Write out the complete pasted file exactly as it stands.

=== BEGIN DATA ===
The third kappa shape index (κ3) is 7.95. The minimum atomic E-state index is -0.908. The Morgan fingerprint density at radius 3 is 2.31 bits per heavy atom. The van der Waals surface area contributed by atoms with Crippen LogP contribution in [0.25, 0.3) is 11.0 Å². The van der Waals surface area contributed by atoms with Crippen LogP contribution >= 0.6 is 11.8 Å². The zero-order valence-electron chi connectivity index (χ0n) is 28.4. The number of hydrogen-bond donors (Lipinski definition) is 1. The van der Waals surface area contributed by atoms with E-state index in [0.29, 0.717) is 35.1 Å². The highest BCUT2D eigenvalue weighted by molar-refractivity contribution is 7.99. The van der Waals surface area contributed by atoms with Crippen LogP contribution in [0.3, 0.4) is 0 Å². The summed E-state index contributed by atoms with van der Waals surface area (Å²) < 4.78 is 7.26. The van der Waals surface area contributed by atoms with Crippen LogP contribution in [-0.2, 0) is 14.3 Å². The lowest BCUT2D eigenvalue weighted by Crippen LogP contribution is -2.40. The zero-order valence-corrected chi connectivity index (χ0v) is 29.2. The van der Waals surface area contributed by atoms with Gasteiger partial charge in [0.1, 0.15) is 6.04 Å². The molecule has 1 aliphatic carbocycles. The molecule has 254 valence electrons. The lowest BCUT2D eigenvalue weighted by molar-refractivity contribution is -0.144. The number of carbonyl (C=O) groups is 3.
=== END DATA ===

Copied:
The third kappa shape index (κ3) is 7.95. The minimum atomic E-state index is -0.908. The Morgan fingerprint density at radius 3 is 2.31 bits per heavy atom. The van der Waals surface area contributed by atoms with Crippen LogP contribution in [0.25, 0.3) is 11.0 Å². The van der Waals surface area contributed by atoms with Crippen LogP contribution >= 0.6 is 11.8 Å². The zero-order valence-electron chi connectivity index (χ0n) is 28.4. The number of hydrogen-bond donors (Lipinski definition) is 1. The van der Waals surface area contributed by atoms with E-state index in [0.29, 0.717) is 35.1 Å². The highest BCUT2D eigenvalue weighted by molar-refractivity contribution is 7.99. The van der Waals surface area contributed by atoms with Crippen LogP contribution in [0.3, 0.4) is 0 Å². The summed E-state index contributed by atoms with van der Waals surface area (Å²) < 4.78 is 7.26. The van der Waals surface area contributed by atoms with Crippen LogP contribution in [-0.2, 0) is 14.3 Å². The lowest BCUT2D eigenvalue weighted by Crippen LogP contribution is -2.40. The zero-order valence-corrected chi connectivity index (χ0v) is 29.2. The van der Waals surface area contributed by atoms with Gasteiger partial charge in [0.1, 0.15) is 6.04 Å². The molecule has 1 aliphatic carbocycles. The molecule has 254 valence electrons. The lowest BCUT2D eigenvalue weighted by molar-refractivity contribution is -0.144. The number of carbonyl (C=O) groups is 3.